A registered grade may have multiple components, for example:

  • A free climbing grade (5.12a) and an aid grade (A3), combined would read 5.12a A3.
  • British technical (4a) and adjectival (MS), combined would read MS 4a.

A route may have official grades from several different grading systems (eg in Thailand many routes have an official French and Australian grade). For example:

The above route, "Knights In White Satin" has a registered grade of 7b+ French and 26 Australian Ewbanks. Because the Thailand is assigned the French context the French grade will be shown on the site. (Question: Do we want to show the Australian grade to Australian users?)

Once a route has a registered grade it can only be changed by an Editor and is not affected by subsequent user contributions.

3.2 Grade contributions

Anybody may make a grade contribution. A climb may have several grade contributions from users and publishers.

When you add a new route, the grade you enter becomes your grade contribution (unless you are citing a publication, in which case in becomes a publisher contribution). For new routes your grade contribution also becomes the registered grade.

You may add your user grade contribution to an existing route using the update route details process. If the route already has a registered grade then this will not be effected (otherwise your contribution is used to start the registered grade).

3.3 Grade ranges

Behind the scenes everything is a grade range with a minimum grade and maximum grade. Mostly people will use just one grade, but on occasions it is useful to use a grade range for a particular route (eg you may input 5.10a-b, which will be interpreted by the sytem as a grade range and displayed as 5.10a to 5.10b.

Grade ranges are absolutely necessary for grade conversions. Very few grade conversions match exactly there is usually overlap. For example 5.8 in the Yosemite Decimal System maps to both 15 and 16 in the Australian Ewbanks system.

We are planning a future enhancement where we represent each grade to a probability bell curve because this represents more accurately what a grade is. For example a route usually takes on the grade of the first assentionist, which is subjective. The first assentionist is feeling really strong that day, and they think the route is a 5.10a, when in actual fact most climbers would have though it is a 5.10b. All climbers have come across routes that are easier or harder then the grade suggests. Over time grades which are way off may be corrected, but ultimately if you got a 100 climbers to independently grade a route, you will not get exactly the same answer from each climber (leaving aside arguments about differences between short and tall climbers). This suggests that route grades are probablistic.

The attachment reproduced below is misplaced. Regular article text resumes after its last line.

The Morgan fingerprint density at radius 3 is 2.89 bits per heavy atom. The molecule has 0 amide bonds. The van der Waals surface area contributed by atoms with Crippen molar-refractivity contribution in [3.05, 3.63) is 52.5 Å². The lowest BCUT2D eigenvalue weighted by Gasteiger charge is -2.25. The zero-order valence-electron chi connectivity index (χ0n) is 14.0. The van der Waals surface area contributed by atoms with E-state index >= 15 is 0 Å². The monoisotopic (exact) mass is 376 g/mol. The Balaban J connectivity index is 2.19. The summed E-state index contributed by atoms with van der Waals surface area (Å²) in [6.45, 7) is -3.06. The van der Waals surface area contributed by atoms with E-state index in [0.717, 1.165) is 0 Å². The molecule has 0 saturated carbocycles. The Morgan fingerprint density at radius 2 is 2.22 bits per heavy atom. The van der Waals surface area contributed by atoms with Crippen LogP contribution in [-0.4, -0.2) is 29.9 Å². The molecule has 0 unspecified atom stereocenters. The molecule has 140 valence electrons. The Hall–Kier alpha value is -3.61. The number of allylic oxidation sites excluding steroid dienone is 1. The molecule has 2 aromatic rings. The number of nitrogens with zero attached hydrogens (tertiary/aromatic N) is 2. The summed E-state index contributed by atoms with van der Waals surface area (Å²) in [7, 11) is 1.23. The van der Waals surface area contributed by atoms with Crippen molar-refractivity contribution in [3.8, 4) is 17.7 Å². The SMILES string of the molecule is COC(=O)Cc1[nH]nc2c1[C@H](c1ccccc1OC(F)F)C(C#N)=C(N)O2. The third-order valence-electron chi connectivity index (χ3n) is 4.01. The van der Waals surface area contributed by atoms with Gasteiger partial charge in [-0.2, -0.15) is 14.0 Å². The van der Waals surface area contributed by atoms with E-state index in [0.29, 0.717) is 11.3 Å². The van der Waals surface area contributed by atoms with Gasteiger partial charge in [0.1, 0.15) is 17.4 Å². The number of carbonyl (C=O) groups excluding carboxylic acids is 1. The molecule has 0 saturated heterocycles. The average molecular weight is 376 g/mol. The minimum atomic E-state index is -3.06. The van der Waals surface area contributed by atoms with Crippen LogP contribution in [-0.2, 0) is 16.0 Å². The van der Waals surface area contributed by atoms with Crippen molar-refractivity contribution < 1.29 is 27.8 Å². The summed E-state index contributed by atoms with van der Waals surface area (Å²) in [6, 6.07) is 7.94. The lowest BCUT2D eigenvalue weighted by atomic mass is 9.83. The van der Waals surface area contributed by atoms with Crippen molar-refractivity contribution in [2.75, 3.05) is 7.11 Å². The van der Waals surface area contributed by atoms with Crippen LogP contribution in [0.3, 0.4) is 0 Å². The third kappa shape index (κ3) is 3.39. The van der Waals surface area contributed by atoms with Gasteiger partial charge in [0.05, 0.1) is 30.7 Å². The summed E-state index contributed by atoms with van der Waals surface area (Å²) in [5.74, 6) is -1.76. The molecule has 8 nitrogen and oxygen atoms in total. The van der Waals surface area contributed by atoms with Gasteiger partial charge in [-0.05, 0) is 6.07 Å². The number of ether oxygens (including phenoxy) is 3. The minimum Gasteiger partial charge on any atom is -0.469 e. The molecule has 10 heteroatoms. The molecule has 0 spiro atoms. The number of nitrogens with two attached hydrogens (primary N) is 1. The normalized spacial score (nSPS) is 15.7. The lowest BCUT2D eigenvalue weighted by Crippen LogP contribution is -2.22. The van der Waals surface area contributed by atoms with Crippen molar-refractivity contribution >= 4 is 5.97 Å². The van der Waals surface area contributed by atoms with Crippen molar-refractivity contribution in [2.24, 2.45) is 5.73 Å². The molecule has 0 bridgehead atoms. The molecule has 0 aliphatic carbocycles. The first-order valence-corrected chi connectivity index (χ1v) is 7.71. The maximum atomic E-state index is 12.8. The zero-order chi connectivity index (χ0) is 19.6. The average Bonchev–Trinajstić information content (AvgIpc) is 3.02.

3.4 Aid eliminates

A route may orinally be a 5.10b A4, then later somebody may climb it as a 5.11a A0, then later as a 5.12c. In this scenario the route should have the cleanest grade as its registered grade, but may have all the other grades listed as grade contributions.

3.5 Special rating systems

Although not part of the registered grade you can include some additional rating systems in your grade contributions. These include:

  • Stars
  • Protection rating

If you add a *, ** or *** to the end of your grade contribution the system will recognise this a star rating. See how stars work.

You may also use the YDS protection rating in your grade contribution. The system will assign the worst case protection rating to the route and display that alongside the registered grade if it is a R or X protection rating. For example if you made a grade contribution of "5.10d X" then the route will be displayed as 5.10d X.

4. How are grades asigned to ascents?

This area needs a complete rethink because the system is a little restrictive. If you want to contribute to a community discussion see the following issue in our issues list:

Currently when you log an ascent the asent will automatically take the route's registered grade as the ascent grade. If there are multiple registered grades (eg British Adjectival and Technical or Free and Aid) then the system will ask you to choose one of these to be associated with the ascent.

A logged ascent has a single grade independent of the route's grade. This has the following implications:

  • You may update your ascent to any grade you want, such as a different grading system or different grade to the route.
  • If it is an aid climb you have to choose whether you log the Aid component or the Free component (currently you cannot have both).
  • Similarily if it is a British climb have to choose whether you log the Adjectival or Technical grade.

To adjust your ascent's grade after you have logged the ascent follow the following procedure:

  • Log your ascent with the grade from the route.
  • Go to your Account page ('My Account' tab) and click on Logbook tab.
  • In the ascent you just logged click on the name link under the 'Ascent Label' column.
  • Click 'edit' ascent.
  • Click 'Update Ascent Grade' button at bottom of screen.
  • Select the grading system you want to use for your ascent.
  • Select the grade.
  • And yes you are done, easy eh - not (we will have to make this simpler at some point, but mostly you will not need this procedure).

5. Grade contexts and parsing

Our aim is for you to contribute grades as you see them in guidebooks and for the platform to be smart enough to work out what you mean.

5.1 Grade contexts

What does it mean if you type in the grade '5c'? If you were in Britian you would think it was the Experienced British grade 5c, but if you were in France you would think it was the Intermediate French grade 5c. Interpretation of grades is dependent on where you are, this is what we term grade context.

A Grade context is a way of the platform working out how to interpret potentially conficting grades written in plain text, and we set a grade context at the country level.